Russia, the EU and the US as a security triangle

  1. Έργο (συλλογές έργων)
  2. Αγγλική
    1. National security -- Russia (Federation)
    2. National security -- United States
    3. European Union countries -- Foreign relations -- Russia (Federation)
    4. European Union countries -- Foreign relations -- United States
    5. Russia (Federation) -- Foreign relations -- European Union countries
    6. Russia (Federation) -- Foreign relations -- United States
    7. United States -- Foreign relations -- European Union countries
    8. United States -- Foreign relations -- Russia (Federation)
    9. National security -- European Union countries
    1. This is a very timely and important collection of essays, intervening at a crucial juncture in trans-Eurasian relations. The three powers - the USA, Russia, and the EU - lack a shared geopolitical vision that can translate the joint aspiration of a 'strategic partnership' into effective strategies of engagement and cooperation.
      Instead, what we are currently seeing is a growing drift - with the EU increasingly introspect, the US shifting focus to the Pacific Rim and Asia, and Russia looking to Central Eurasia and the Far East. While it is too soon to talk of a decisive and irreversible shift in the global distribution of power from West to East, it is nonetheless clear that the former is undergoing a period of relative decline compared with the emerging empires of China and India or the buoyant markets in Latin America and Asia. Deeply divided and bereft of common ideas, the wider West - of which Russia has always been an integral part - seems to be slowly unravelling. Of course, the theme of "decline" is as old as Western culture itself, traceable to Hesiod's Works and Days and haracteristic of the West's intellectual and political history.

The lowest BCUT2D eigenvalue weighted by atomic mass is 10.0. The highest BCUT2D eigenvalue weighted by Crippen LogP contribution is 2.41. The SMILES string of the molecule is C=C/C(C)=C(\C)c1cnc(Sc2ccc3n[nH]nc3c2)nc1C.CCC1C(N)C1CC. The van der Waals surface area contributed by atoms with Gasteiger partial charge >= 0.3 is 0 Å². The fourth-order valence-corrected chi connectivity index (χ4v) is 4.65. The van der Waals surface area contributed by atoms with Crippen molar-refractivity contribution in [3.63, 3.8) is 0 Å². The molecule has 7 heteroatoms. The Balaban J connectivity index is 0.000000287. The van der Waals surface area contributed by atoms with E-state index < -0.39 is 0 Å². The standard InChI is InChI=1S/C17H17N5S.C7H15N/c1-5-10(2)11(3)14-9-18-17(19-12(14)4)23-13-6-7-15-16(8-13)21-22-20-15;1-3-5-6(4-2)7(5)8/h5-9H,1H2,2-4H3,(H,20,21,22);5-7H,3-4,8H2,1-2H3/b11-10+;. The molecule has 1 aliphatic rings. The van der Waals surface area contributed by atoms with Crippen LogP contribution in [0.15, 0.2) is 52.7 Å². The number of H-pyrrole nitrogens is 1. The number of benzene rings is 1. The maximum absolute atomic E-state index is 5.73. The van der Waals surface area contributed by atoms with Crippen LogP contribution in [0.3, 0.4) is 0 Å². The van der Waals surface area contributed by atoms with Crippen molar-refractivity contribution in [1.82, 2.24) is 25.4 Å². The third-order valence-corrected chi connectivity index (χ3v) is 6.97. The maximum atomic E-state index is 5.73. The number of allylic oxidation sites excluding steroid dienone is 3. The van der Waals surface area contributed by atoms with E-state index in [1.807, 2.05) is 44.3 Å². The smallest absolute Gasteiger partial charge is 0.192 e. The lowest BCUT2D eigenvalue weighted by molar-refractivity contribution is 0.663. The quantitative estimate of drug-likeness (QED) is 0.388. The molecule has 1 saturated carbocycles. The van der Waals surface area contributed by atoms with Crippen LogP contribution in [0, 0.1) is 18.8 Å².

Twenty years ago, the transatlantic West responded to Mikhail Gorbachev's extended hand by signing the OSCE's Paris Charter of 1990 that aimed to create a common security framework. President Medvedev's proposals for a new security treaty represent perhaps the last chance for a peaceful integration of Russia into a pan-Eurasian framework from Vancouver to Vladivostok. By including Russia and agreeing to a new set of rules and principles, such a Eurasian-Atlantic framework can cement the "reset" in US-Russian relations and give the wider Europe more global geopolitical clout.

      Adrian Pabst